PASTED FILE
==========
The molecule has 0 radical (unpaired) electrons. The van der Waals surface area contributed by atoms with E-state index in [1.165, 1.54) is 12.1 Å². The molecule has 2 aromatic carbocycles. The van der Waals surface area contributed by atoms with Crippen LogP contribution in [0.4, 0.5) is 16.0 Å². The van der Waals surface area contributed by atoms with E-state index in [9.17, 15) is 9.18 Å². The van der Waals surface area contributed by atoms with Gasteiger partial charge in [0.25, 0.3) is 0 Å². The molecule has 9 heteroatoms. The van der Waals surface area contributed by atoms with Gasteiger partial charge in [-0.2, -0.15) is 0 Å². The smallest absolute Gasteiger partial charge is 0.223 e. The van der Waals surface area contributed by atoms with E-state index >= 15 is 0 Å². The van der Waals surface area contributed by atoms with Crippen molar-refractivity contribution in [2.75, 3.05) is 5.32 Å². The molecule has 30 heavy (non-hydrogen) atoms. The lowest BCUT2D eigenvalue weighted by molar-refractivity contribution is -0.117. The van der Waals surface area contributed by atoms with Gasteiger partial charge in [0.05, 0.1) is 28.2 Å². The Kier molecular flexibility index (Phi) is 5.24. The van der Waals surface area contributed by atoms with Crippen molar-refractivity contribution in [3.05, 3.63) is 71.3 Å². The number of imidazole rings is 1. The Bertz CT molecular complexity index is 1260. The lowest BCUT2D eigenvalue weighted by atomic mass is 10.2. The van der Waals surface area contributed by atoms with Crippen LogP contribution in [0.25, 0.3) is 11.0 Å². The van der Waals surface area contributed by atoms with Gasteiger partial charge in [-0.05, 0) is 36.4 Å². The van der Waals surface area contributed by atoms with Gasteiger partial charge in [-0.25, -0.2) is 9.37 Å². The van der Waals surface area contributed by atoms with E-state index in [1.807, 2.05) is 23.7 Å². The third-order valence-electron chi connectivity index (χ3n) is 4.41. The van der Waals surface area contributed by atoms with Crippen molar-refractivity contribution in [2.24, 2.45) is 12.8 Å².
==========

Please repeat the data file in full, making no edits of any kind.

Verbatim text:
The molecule has 0 radical (unpaired) electrons. The van der Waals surface area contributed by atoms with E-state index in [1.165, 1.54) is 12.1 Å². The molecule has 2 aromatic carbocycles. The van der Waals surface area contributed by atoms with Crippen LogP contribution in [0.4, 0.5) is 16.0 Å². The van der Waals surface area contributed by atoms with E-state index in [9.17, 15) is 9.18 Å². The van der Waals surface area contributed by atoms with Gasteiger partial charge in [0.25, 0.3) is 0 Å². The molecule has 9 heteroatoms. The van der Waals surface area contributed by atoms with Gasteiger partial charge in [-0.2, -0.15) is 0 Å². The smallest absolute Gasteiger partial charge is 0.223 e. The van der Waals surface area contributed by atoms with E-state index >= 15 is 0 Å². The van der Waals surface area contributed by atoms with Crippen molar-refractivity contribution in [2.75, 3.05) is 5.32 Å². The molecule has 30 heavy (non-hydrogen) atoms. The lowest BCUT2D eigenvalue weighted by molar-refractivity contribution is -0.117. The van der Waals surface area contributed by atoms with Gasteiger partial charge in [0.05, 0.1) is 28.2 Å². The Kier molecular flexibility index (Phi) is 5.24. The van der Waals surface area contributed by atoms with Crippen molar-refractivity contribution in [3.05, 3.63) is 71.3 Å². The number of imidazole rings is 1. The Bertz CT molecular complexity index is 1260. The lowest BCUT2D eigenvalue weighted by atomic mass is 10.2. The van der Waals surface area contributed by atoms with Crippen LogP contribution in [0.25, 0.3) is 11.0 Å². The van der Waals surface area contributed by atoms with Gasteiger partial charge in [-0.05, 0) is 36.4 Å². The van der Waals surface area contributed by atoms with Gasteiger partial charge in [-0.25, -0.2) is 9.37 Å². The van der Waals surface area contributed by atoms with E-state index in [1.807, 2.05) is 23.7 Å². The third-order valence-electron chi connectivity index (χ3n) is 4.41. The van der Waals surface area contributed by atoms with Crippen molar-refractivity contribution in [2.24, 2.45) is 12.8 Å².